But it soon becomes clear that business in Saudi Arabia isn't conducted as it is here in the U.S., and Alan has to wait several weeks for the King (lots of other reviewers have compared this aspect of the story to Beckett's Waiting for Godot, if that helps), passing the time by drinking by himself in his hotel room, having a tryst with a Danish woman, hunting wolves (what?!), and worrying about the lump on his neck he's sure is cancer.

Along the way, we get several little anecdotes about China taking over the world -- and how China's less-than-ethical business practices are pushing it past us stalwart Americans.
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18 of 18 people found the following review helpful By Richard Harborough on July 20, 2012
Format: Hardcover
Dave Eggers' newest novel, 'A Hologram for the King' is a strange journey into Saudi Arabia after the financial crisis of the late 2000's.

The novel concerns a man, Alan, who has just lost money in a poor investment, lost his wife in divorce, and is worried about his daughter's future, sure that he cannot pay for her tuition (and that a lump on his neck is actually cancer eating away at his spinal cord). His only hope is to take a job with Reliant, who hope to secure a position with King Abdullah's Economic City, the King's dream that may or may not come to fruition. Everyone in Saudi Arabia doesn't think so. And so, Alan and his team from Reliant are set up in a tent with no WiFi, which is crucial to their presentation, without food, broken air conditioning, and nobody to pitch to. The King hasn't arrived, and is consistently out the country.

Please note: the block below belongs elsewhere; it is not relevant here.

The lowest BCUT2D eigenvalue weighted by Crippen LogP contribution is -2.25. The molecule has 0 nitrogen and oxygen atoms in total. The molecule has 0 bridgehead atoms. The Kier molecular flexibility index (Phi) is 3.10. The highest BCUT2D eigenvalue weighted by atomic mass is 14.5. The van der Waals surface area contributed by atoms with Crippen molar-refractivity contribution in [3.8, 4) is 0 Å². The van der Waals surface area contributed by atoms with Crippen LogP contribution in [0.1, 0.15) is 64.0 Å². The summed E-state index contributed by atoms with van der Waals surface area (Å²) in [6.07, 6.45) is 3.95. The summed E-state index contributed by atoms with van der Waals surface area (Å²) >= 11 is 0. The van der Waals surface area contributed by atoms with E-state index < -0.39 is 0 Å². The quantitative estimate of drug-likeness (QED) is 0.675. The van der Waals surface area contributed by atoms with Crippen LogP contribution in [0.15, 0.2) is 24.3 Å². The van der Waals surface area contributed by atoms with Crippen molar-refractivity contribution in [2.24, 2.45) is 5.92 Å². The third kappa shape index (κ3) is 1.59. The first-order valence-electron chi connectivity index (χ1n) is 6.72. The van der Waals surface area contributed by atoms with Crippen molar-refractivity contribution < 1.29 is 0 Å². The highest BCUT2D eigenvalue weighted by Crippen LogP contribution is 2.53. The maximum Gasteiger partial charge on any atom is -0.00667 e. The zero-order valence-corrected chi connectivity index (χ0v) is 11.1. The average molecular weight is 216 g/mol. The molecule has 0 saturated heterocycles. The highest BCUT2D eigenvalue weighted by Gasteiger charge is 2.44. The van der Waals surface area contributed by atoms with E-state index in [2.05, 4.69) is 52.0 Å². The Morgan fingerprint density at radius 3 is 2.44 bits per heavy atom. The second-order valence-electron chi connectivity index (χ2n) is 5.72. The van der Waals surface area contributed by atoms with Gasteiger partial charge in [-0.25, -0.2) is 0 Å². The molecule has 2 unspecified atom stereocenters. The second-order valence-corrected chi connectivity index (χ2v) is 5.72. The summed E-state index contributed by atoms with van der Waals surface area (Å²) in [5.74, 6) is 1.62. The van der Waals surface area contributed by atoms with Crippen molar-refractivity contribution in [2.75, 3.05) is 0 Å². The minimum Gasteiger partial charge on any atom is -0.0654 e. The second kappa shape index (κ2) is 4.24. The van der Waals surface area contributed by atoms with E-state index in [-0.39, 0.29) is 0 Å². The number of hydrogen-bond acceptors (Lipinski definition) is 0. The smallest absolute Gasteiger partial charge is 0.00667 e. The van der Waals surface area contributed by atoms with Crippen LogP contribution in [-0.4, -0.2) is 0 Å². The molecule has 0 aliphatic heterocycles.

It is true that the situation is very much like the one in Samuel Beckett's 'Waiting for Godot.' Waiting for this person who they were told existed, and who would be there soon, but the person does not arrive. It is an existential exercise. However, 'Hologram' is not just 'Godot'. it is an examination of the failure of one man, in both his personal relationships and professional life. It is a novel for our times, a man who is depending on this one last hope, but the hope is all but fleeting.

This novel was very interesting, both stylistically and thematically. While not Eggers' best, or the novel of the generation, it is an enjoyable experience, and one that explores what it is to be human with both hilarity and drama. Recommended.
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288 of 371 people found the following review helpful By zashibis on December 1, 2012
Format: Hardcover
About once a year I end up reading a book so resoundingly terrible, so utterly hackneyed and half-assed, so mysteriously lauded by a featherbrained coterie of newspaper review-writing hacks (here's looking at you Michiko Katukani!) but so wonderfully devoid of any artistry or insight, that I end up finishing it out of something like the morbid fascination that makes a person rubber-neck at an especially horrific car accident. Congratulations, Mr. Eggers: in 2012 that book was yours.

Let's start with an obvious, but very minor, point to get it out of the way. The "Saudi Arabia" that Eggers writes about is at least 80% a figment of his imagination, almost unrecognizable to those of us, like myself, who have worked in the Kingdom. The very broadest strokes are accurate enough--there is a place on the Red Sea called KAEC, just about all service-industry and construction jobs are done by a (frequently) maltreated class of semi-indentured Asians, people drink a foul-tasting white lightening called siddiqi (by Arabs, that is. Expats universally call it "sid"--one of Eggers telltale little missteps is having a Westerner use the Arabic instead of the expat slang)--but just about every subtler nuance of life in Saudi Arabia that it's possible to get wrong, Eggers gets completely wrong. For those interested, I may eventually list some of the many ways he gets KSA wrong in a footnote in the comment section of this review. For now, I just have to wonder why, when taking such obvious liberties and clearly knowing almost nothing about the culture, Eggers felt the need to set his novel in a real time and place at all. A much wiser generation of novelists (e.g. Naipaul in A Bend in the River or E.